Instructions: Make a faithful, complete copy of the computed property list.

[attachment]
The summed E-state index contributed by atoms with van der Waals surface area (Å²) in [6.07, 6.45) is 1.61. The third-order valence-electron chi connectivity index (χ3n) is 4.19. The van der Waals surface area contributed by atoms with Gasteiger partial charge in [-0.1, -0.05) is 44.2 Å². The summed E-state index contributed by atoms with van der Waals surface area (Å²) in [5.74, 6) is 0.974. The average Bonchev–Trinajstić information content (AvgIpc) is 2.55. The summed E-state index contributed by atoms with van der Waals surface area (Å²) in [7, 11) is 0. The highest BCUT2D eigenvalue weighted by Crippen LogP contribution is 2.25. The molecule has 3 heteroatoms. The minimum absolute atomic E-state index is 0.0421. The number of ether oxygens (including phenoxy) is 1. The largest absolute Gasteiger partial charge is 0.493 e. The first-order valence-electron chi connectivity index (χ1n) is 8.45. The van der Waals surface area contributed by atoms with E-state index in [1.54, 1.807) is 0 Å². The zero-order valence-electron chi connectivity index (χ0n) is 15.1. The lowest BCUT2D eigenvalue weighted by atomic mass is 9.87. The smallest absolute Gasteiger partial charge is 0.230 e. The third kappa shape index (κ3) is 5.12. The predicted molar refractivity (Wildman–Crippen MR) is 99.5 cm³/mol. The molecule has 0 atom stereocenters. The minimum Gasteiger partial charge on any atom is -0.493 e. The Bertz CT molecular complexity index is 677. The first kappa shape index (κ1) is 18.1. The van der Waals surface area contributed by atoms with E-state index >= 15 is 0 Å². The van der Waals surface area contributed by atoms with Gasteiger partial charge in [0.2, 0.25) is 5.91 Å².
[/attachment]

The summed E-state index contributed by atoms with van der Waals surface area (Å²) in [6.07, 6.45) is 1.61. The third-order valence-electron chi connectivity index (χ3n) is 4.19. The van der Waals surface area contributed by atoms with Gasteiger partial charge in [-0.1, -0.05) is 44.2 Å². The summed E-state index contributed by atoms with van der Waals surface area (Å²) in [5.74, 6) is 0.974. The average Bonchev–Trinajstić information content (AvgIpc) is 2.55. The summed E-state index contributed by atoms with van der Waals surface area (Å²) in [7, 11) is 0. The highest BCUT2D eigenvalue weighted by Crippen LogP contribution is 2.25. The molecule has 3 heteroatoms. The minimum absolute atomic E-state index is 0.0421. The number of ether oxygens (including phenoxy) is 1. The largest absolute Gasteiger partial charge is 0.493 e. The first-order valence-electron chi connectivity index (χ1n) is 8.45. The van der Waals surface area contributed by atoms with E-state index in [1.54, 1.807) is 0 Å². The zero-order valence-electron chi connectivity index (χ0n) is 15.1. The lowest BCUT2D eigenvalue weighted by atomic mass is 9.87. The smallest absolute Gasteiger partial charge is 0.230 e. The third kappa shape index (κ3) is 5.12. The predicted molar refractivity (Wildman–Crippen MR) is 99.5 cm³/mol. The molecule has 0 atom stereocenters. The minimum Gasteiger partial charge on any atom is -0.493 e. The Bertz CT molecular complexity index is 677. The first kappa shape index (κ1) is 18.1. The van der Waals surface area contributed by atoms with E-state index >= 15 is 0 Å². The van der Waals surface area contributed by atoms with Gasteiger partial charge in [0.2, 0.25) is 5.91 Å².